The end of the legislative year is here again and, as is becoming custom in Michigan, controversy reigned as the majority GOP worked the rules to advance legislation that minority Democrats fought loudly against.
First, though, a word on good work done at the Capitol ... Lawmakers at last made inroads to clarify medical marijuana services. While not yet through the Senate, a well-reasoned and widely supported package would enact changes in the spirit that voters intended when they approved medical marijuana in the first place.
The bills would allow dispensaries, called procurement centers, to be established in communities that want them. They also allow manufacturing of edible marijuana products, which some patients prefer to smoking. A third bill would allow pharmacies to handle marijuana, but only take place if federal marijuana laws are changed to allow prescriptions.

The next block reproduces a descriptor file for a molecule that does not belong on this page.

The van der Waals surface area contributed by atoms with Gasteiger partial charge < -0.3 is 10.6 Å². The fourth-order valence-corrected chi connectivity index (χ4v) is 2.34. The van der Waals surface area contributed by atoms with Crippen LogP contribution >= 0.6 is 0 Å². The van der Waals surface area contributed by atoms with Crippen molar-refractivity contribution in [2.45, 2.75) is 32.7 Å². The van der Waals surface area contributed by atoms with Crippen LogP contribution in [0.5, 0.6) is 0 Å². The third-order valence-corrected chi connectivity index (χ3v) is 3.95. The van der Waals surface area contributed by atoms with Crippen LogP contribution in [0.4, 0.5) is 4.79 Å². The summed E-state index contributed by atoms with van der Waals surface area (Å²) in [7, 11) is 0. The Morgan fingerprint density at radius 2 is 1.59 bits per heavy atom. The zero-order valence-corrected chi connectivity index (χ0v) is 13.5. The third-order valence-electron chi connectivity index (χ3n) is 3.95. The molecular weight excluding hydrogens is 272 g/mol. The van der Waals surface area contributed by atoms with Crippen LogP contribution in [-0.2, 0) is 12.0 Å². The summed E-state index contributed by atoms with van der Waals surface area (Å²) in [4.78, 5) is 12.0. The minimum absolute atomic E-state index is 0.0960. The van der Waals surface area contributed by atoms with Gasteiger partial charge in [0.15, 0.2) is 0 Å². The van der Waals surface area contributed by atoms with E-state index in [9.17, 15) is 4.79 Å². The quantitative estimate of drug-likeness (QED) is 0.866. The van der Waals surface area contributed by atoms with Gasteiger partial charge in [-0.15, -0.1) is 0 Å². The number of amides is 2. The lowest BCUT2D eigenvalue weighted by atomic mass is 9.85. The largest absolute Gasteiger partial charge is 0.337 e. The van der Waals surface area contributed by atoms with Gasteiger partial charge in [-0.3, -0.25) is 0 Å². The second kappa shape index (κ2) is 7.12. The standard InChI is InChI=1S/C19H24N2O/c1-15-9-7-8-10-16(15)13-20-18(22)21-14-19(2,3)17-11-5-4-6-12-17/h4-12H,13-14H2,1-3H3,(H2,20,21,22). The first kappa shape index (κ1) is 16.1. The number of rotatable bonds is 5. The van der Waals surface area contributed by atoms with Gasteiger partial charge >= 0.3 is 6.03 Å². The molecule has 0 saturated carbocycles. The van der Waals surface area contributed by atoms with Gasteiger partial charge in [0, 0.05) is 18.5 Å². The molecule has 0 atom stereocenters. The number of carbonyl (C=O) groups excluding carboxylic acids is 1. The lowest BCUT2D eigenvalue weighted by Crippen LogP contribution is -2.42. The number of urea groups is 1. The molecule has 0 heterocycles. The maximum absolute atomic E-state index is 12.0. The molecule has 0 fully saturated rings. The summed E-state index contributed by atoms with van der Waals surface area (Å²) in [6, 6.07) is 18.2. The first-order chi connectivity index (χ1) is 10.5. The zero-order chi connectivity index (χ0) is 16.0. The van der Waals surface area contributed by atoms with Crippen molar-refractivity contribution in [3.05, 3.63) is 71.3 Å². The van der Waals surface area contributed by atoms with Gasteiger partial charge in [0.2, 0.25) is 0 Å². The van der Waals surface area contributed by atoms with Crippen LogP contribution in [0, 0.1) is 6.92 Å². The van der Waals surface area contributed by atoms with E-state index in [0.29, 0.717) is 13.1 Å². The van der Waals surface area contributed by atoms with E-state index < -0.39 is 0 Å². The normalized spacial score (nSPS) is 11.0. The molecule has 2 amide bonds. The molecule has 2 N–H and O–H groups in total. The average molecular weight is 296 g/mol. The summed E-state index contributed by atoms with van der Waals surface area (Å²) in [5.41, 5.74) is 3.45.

Rep. Mike Callton, R-Nashville, was a sponsor of the dispensary bill and advocated for the changes. A member of the Capital Caucus of mid-Michigan lawmakers, Callton has worked on issues with the marijuana law for some time. Strong support in the House was noteworthy.
This legislation needs to become law.
For a word on the bad, turn to last week’s ugly fight over legislation that requires insurance companies to separate abortion coverage from health care policies, requiring women wanting such coverage to purchase a separate rider. It becomes law 90 days after passage because Michigan allows the Legislature to pass statutes that have been initiated by petitions, thus eliminating the need for an election and also bypassing the governor.
The law allowed no exceptions for rape or incest, prompting critics to complain that Michigan women must now buy “rape insurance” to protect themselves. Given that only 3.3 percent of the 22,699 abortions in Michigan in 2012 were paid for by insurance, many wonder why such a bill was needed. Indeed, state insurance officials said only one of 12 companies offering plans in the insurance marketplace offers elective abortion coverage in small group plans and none offer it with individual plans.
Those disappointed by the Legislature have options.
First, elect lawmakers who support abortion rights. Second, work to change the procedures that allow bypassing a statewide vote or a governor’s veto. Neither will be easy.
Lansing State Journal